Watch This Liquid Pour Itself is filled with images of pools of sweat, oceans, and other forms of wetness. In these images, Kaya swims through her melancholy and anxiety — not as a way of cleansing herself, but as a channel for reaching their true depths. Throughout the fifteen songs, Okay Kaya listens, responds, and takes a deep breath before she dives in.
Kaya has been playing music since she was a tween, learning songs on her acoustic guitar and listening to Cody Chesnutt (even playing in a black metal project). Her music and artistic process has a cyclical nature, like water circling a drain. Reacting — whether physically on set, or alone with her guitar — has become an integral part of her writing. Kaya’s lyrics encompass a vulnerability and playfulness that allow for unlikely juxtapositions. Her interest in parodying certain elements of pop songs allows her to showcase her humorous side, but it’s important to her that the songs remain vulnerable enough to connect with an audience. In these multi-layered lyrical approaches, the songs take on new meanings depending on who is listening.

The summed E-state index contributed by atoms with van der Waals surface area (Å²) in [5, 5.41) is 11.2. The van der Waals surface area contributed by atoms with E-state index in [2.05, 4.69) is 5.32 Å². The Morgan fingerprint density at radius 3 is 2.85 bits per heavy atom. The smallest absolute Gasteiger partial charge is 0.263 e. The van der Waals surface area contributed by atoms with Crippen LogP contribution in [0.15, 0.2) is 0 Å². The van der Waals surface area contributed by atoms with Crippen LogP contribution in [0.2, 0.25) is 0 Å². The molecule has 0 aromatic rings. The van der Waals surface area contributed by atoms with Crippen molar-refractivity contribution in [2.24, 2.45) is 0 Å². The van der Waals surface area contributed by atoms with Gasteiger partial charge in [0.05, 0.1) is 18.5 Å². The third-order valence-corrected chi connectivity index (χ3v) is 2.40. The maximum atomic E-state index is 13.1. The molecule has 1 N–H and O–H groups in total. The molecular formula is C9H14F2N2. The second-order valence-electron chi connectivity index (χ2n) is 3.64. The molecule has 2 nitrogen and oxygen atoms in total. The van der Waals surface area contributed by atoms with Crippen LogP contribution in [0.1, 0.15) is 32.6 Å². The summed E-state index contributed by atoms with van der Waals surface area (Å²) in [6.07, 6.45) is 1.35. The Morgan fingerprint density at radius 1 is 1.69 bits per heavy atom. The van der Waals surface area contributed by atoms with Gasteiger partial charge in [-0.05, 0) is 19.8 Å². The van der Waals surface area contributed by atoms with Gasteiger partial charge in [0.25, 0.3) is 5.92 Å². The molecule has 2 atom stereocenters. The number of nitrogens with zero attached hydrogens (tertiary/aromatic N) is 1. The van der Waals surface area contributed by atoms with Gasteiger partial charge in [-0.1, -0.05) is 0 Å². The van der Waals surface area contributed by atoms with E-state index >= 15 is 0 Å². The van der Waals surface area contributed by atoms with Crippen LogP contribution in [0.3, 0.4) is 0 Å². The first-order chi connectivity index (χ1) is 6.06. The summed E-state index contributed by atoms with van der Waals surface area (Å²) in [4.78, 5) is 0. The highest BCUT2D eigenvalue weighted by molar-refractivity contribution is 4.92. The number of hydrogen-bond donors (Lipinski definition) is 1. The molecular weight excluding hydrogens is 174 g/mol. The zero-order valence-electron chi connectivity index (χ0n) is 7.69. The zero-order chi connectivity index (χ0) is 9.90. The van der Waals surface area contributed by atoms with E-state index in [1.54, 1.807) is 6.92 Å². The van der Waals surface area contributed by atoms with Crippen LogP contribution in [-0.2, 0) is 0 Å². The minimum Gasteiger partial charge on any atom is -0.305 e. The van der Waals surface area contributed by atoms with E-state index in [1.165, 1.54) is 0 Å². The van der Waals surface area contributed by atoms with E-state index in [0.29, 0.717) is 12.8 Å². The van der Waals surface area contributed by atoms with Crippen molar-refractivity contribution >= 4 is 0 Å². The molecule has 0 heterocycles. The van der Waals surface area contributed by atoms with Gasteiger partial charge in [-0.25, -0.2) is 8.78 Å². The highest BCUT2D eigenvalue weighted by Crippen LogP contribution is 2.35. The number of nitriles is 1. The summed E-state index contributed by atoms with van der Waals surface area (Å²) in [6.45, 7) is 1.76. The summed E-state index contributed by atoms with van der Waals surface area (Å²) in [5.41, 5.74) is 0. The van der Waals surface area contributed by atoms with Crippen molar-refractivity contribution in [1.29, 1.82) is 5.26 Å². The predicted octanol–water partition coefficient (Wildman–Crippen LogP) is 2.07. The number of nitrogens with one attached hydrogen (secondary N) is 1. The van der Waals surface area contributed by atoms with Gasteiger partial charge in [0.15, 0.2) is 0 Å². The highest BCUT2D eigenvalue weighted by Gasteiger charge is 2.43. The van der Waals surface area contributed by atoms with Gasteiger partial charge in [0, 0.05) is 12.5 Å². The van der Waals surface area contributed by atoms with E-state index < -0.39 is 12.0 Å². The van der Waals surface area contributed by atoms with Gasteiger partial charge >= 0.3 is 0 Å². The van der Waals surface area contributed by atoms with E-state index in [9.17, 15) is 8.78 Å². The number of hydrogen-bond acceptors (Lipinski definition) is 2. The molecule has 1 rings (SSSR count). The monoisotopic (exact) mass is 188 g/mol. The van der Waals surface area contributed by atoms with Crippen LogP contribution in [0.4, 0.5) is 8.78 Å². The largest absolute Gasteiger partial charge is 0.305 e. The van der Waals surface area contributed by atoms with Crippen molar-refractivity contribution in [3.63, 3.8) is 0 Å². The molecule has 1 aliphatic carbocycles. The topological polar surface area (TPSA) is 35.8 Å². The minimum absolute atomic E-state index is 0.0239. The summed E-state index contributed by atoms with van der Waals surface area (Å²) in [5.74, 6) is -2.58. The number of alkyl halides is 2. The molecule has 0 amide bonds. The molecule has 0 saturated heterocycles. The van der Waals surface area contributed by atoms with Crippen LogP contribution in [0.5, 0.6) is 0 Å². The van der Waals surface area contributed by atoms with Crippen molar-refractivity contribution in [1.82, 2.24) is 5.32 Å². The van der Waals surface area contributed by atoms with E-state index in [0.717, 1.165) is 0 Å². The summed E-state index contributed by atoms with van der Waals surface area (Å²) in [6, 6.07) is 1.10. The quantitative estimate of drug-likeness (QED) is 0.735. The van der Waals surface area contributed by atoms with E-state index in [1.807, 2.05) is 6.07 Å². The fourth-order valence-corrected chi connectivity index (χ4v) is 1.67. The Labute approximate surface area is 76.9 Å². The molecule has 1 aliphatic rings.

Collaboration is central to Kaya’s creative process. Although she remains at the center of her artistic process, and recorded most of Watch This Liquid Pour Itself herself, she also collaborated with producers Jacob Portrait (UMO, Whitney, (Sandy) Alex G) and John Carroll Kirby (Solange, Kali Uchis) to fully realize her ideas for how this record should sound. Each of the music videos for the new record are co-directed by Kaya and Adinah Dancyger, and were shot respectively in Germany, Japan, Norway, and New York.
Release: Jagjaguwar, January 24th, 2020